Good Day Readers.
This is a short introductory series of articles for those of you who have serious concerns about the state of things on what most of you regard as your Mother Earth. In the back of most of your minds is the grim reaper’s scepter. That scepter is like a two-pronged fork. It is otherwise known as global warming and climate change. As far as most of you are concerned, there is simply no debate. Most of the blame in regard to global warming and climate change is manmade. We have deliberately not made mention of humankind in pointing the finger of blame.
In this introduction to beekeeping we are both stubborn and resolute in not apportioning blame to the woman and children of this earth. And it goes without saying that no blame can ever be apportioned to the flora and fauna of this the only known planet in this vast universe known as planet earth. Historically, since man first walked the planet, he has been nothing but a war monger, seeking to conquer new territories and destroy everything, including fellow-human beings, in his path. Since the beginning of time, women have always been nurturers, seeking only to grow and cherish whatever and whomever is left in their care.
Children, well now, we cannot possibly blame them now can we. You could just say that they remain young and innocent until such time as their eyes and minds are opened and awakened as young adults. And should they ever step off of the path of righteousness and proper custodianship of the earth and all that is in it they would have learned something not quite right from their adult peers. As things stand now, the creatures of this earth, not humankind, are the most threatened by the abovementioned specter of global warming and climate change, mostly caused by man.
The flora is grievously threatened as well. One of the most startling visual impressions of man’s wrongdoing lies far, far south of the earth’s globe. This is the South Pole or Antarctica. It is here that large tracts of land, ice caps to be precise, stretching for kilometers on end are melting at a phenomenal rate as the earth’s atmosphere heats up, are crumbling and crashing into the sea. And as this happens, the oceans’ levels rise and the temperature of the waters heat up. This, specifically, is what is causing us to experience unprecedented extreme weather patterns.
Tornados, hurricanes, excessive monsoons, heavy snowstorms, you name it, no matter where in the world you are, you feel it. But why talk about the importance of bees in this light? True enough that you are not ever going to find swathes or swarms of bees down in Antarctica or even along the North Pole. Temperatures are too low and plant life is not conducive to its habitat. The same goes for the earth’s hottest hotspots, let us just say. It is too hot and dry for plant life to flourish and the bees need it for its existence.
In light of global warming and climate change, why talk about bee-friendly gardens, for instance, instead of other matters of flora and fauna which obviously require urgent attention. The answer to this question is easy to give. All forms of plant species, even those lying in the dryer regions of the earth, need vast numbers of bee species to survive. The bees contribute significantly to the cross-pollination of all forms of plant species, from your tallest oaks to your quaint herb garden, heavily infused with strong scents along with its colorful bouquet. Plants and bees have a co-operative agreement in order to ensure its survival. But why choose to talk about bees and raw honey over and above all other sources of life and food?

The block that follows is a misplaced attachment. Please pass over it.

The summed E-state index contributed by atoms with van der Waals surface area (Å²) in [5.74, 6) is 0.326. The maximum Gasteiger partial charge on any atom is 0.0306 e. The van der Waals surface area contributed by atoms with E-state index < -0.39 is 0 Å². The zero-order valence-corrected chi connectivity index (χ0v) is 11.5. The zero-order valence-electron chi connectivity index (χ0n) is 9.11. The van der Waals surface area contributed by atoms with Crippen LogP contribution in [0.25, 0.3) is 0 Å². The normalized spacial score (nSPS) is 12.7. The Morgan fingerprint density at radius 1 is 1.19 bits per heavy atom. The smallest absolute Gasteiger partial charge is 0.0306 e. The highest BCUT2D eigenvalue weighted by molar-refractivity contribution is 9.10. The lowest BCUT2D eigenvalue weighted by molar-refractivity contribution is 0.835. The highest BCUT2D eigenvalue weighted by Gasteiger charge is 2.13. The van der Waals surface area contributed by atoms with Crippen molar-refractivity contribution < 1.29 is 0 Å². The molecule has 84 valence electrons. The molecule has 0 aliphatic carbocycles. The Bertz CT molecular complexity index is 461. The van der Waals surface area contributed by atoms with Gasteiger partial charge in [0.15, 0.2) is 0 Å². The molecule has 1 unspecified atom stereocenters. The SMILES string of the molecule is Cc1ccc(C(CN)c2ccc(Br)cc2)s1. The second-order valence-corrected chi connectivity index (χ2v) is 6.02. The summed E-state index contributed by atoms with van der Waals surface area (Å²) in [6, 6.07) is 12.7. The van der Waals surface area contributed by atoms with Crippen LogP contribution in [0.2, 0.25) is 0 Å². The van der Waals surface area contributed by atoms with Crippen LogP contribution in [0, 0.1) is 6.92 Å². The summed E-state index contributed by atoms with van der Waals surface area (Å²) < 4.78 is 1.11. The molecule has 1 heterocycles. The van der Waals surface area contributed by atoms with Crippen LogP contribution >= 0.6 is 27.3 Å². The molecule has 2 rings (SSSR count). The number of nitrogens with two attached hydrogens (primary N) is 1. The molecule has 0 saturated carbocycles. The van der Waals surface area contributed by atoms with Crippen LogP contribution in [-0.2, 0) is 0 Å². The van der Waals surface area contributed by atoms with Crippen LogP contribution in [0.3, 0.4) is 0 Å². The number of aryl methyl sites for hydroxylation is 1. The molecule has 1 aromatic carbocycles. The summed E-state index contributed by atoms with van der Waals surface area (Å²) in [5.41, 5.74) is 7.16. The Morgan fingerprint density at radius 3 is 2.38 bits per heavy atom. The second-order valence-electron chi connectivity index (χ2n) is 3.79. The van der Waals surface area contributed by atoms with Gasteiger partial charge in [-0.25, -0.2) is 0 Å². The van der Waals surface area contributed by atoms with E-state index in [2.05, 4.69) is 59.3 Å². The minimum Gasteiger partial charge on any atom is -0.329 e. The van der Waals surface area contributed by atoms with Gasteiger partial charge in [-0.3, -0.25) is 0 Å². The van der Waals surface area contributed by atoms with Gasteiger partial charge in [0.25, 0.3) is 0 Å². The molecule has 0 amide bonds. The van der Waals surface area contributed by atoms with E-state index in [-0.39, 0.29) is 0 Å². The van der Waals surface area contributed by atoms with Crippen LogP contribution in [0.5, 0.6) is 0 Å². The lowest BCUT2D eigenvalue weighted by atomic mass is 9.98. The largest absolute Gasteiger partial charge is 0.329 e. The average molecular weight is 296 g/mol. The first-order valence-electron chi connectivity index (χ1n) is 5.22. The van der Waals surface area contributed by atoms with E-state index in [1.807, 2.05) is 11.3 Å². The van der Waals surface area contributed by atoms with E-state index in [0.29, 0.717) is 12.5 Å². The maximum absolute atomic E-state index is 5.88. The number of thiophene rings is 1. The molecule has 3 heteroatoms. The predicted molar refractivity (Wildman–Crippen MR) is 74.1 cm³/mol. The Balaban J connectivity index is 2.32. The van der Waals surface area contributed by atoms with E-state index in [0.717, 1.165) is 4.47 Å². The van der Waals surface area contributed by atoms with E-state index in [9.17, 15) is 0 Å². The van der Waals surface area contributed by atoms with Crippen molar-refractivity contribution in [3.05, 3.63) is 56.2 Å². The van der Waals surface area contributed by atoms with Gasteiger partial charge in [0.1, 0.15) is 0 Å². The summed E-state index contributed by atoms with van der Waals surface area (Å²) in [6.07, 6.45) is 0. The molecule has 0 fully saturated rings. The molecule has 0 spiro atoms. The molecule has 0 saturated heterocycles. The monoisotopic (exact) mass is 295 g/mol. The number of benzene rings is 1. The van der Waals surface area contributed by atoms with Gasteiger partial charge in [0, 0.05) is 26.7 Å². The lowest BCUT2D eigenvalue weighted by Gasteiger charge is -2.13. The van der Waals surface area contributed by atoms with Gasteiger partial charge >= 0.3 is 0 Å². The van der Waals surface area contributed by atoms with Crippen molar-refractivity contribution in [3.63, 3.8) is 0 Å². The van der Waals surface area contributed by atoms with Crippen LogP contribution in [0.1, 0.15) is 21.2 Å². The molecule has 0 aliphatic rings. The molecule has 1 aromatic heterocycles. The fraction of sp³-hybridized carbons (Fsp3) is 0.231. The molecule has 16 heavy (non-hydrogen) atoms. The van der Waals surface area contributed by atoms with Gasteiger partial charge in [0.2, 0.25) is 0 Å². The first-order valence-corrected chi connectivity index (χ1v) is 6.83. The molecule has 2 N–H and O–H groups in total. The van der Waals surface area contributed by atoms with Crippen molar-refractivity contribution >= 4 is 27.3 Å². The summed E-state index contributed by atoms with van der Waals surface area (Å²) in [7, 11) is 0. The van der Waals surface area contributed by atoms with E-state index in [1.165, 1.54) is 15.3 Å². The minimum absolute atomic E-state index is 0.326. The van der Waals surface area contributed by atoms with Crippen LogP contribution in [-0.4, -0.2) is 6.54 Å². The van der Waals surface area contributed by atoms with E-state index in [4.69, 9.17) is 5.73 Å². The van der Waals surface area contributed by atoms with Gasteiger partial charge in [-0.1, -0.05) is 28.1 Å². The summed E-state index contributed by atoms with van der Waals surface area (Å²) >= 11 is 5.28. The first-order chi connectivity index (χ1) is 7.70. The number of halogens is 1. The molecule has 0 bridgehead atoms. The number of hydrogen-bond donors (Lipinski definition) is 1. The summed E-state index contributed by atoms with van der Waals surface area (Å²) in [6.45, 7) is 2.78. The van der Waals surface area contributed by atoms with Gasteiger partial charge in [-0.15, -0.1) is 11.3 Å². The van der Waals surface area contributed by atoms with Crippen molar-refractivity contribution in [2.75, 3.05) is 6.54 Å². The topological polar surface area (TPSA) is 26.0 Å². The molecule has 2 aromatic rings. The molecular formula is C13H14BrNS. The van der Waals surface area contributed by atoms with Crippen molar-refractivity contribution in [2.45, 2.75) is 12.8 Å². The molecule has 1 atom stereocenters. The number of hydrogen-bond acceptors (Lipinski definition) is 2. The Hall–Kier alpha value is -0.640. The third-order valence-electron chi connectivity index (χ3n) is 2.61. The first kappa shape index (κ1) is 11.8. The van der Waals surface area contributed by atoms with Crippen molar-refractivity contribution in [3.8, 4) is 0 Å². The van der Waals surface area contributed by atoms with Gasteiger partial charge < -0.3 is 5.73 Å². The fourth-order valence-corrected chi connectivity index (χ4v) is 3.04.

Simply put, if the bees go, all other forms of plant and animal life go too. Much later down the food chain, humankind, man, women and children will go too. If there are no bees and honey, there will be no food for all species to suckle on. It is well-known that bee species across the world remain defiantly hardy, self-sufficient (to a degree) and adaptable, but now is not the time to be complacent in admirably enjoying its natural wonder. Give the survival of all bee species urgent priority and you start to reverse the global pitfalls of increasing temperatures and drier than usual seasons.
Those who want to save the earth will do well in learning as much as they possibly can about all the bees of the world and the raw honey that it produces. In doing so, they will come to better appreciate the importance of growing their own natural and organic gardens in their domestic environments. Doing so, your small and modest garden, even in an urban setting – remember, we did say that bees are adaptable – becomes a magnet for bees. You do not need to start up your own bee hive – sadly, urban legislation continues to impede but need not be – all you need do is start planting your own flower and vegetable bulbs and the bees will come.
Under the guidance and leadership of the queen bee, the bees will establish its own colonies and, of course, build their own hives. That is quite possibly the most organic form of beekeeping that we can think of. Simply focus all your attention, and love and devotion – all that a good mother would typically give – towards starting up your own garden, even if it is going to be a small row of pot plants, say hardy geraniums and boxed tomatoes, on your windowsill, and the bees will come. Not a day in its ongoing mission to survive goes by when it does not pounce on an opportunity to collect pollen and nectar for its beehive.
The next article will focus on organic gardening as a means to a positive end in attracting bees to your small home.